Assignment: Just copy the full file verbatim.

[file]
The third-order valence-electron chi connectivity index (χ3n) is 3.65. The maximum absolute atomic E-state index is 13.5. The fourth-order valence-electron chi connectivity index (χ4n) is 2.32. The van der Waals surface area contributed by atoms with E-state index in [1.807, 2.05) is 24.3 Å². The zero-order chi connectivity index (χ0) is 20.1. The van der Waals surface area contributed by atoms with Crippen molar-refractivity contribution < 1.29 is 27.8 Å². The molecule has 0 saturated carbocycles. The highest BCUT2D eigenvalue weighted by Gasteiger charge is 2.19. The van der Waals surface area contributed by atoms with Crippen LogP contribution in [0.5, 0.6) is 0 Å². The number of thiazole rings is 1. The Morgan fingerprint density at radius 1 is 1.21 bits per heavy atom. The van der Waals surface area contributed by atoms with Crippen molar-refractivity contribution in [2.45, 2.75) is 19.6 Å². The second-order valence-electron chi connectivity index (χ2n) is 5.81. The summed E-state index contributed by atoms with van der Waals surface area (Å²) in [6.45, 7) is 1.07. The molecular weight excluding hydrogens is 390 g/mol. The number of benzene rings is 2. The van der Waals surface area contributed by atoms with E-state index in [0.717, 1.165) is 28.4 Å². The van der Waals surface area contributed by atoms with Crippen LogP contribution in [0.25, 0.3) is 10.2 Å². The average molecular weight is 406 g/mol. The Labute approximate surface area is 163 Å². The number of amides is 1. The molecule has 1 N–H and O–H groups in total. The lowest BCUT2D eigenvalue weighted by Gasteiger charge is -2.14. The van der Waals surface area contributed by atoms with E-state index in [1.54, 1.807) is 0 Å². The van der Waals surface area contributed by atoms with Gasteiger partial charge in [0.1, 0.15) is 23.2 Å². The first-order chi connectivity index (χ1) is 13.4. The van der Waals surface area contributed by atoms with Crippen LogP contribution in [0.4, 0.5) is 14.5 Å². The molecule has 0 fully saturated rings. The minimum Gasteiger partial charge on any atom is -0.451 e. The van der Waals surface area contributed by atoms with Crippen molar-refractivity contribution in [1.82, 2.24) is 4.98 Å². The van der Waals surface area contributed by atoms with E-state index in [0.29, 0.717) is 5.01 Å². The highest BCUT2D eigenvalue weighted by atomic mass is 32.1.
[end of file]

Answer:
The third-order valence-electron chi connectivity index (χ3n) is 3.65. The maximum absolute atomic E-state index is 13.5. The fourth-order valence-electron chi connectivity index (χ4n) is 2.32. The van der Waals surface area contributed by atoms with E-state index in [1.807, 2.05) is 24.3 Å². The zero-order chi connectivity index (χ0) is 20.1. The van der Waals surface area contributed by atoms with Crippen molar-refractivity contribution < 1.29 is 27.8 Å². The molecule has 0 saturated carbocycles. The highest BCUT2D eigenvalue weighted by Gasteiger charge is 2.19. The van der Waals surface area contributed by atoms with Crippen LogP contribution in [0.5, 0.6) is 0 Å². The number of thiazole rings is 1. The Morgan fingerprint density at radius 1 is 1.21 bits per heavy atom. The van der Waals surface area contributed by atoms with Crippen molar-refractivity contribution in [2.45, 2.75) is 19.6 Å². The second-order valence-electron chi connectivity index (χ2n) is 5.81. The summed E-state index contributed by atoms with van der Waals surface area (Å²) in [6.45, 7) is 1.07. The molecular weight excluding hydrogens is 390 g/mol. The number of benzene rings is 2. The van der Waals surface area contributed by atoms with E-state index in [0.717, 1.165) is 28.4 Å². The van der Waals surface area contributed by atoms with Crippen LogP contribution in [0.25, 0.3) is 10.2 Å². The average molecular weight is 406 g/mol. The Labute approximate surface area is 163 Å². The number of amides is 1. The molecule has 1 N–H and O–H groups in total. The lowest BCUT2D eigenvalue weighted by Gasteiger charge is -2.14. The van der Waals surface area contributed by atoms with E-state index in [1.54, 1.807) is 0 Å². The van der Waals surface area contributed by atoms with Gasteiger partial charge in [0.1, 0.15) is 23.2 Å². The first-order chi connectivity index (χ1) is 13.4. The van der Waals surface area contributed by atoms with Crippen LogP contribution in [0.4, 0.5) is 14.5 Å². The molecule has 0 fully saturated rings. The minimum Gasteiger partial charge on any atom is -0.451 e. The van der Waals surface area contributed by atoms with Crippen molar-refractivity contribution in [1.82, 2.24) is 4.98 Å². The van der Waals surface area contributed by atoms with E-state index in [0.29, 0.717) is 5.01 Å². The highest BCUT2D eigenvalue weighted by atomic mass is 32.1.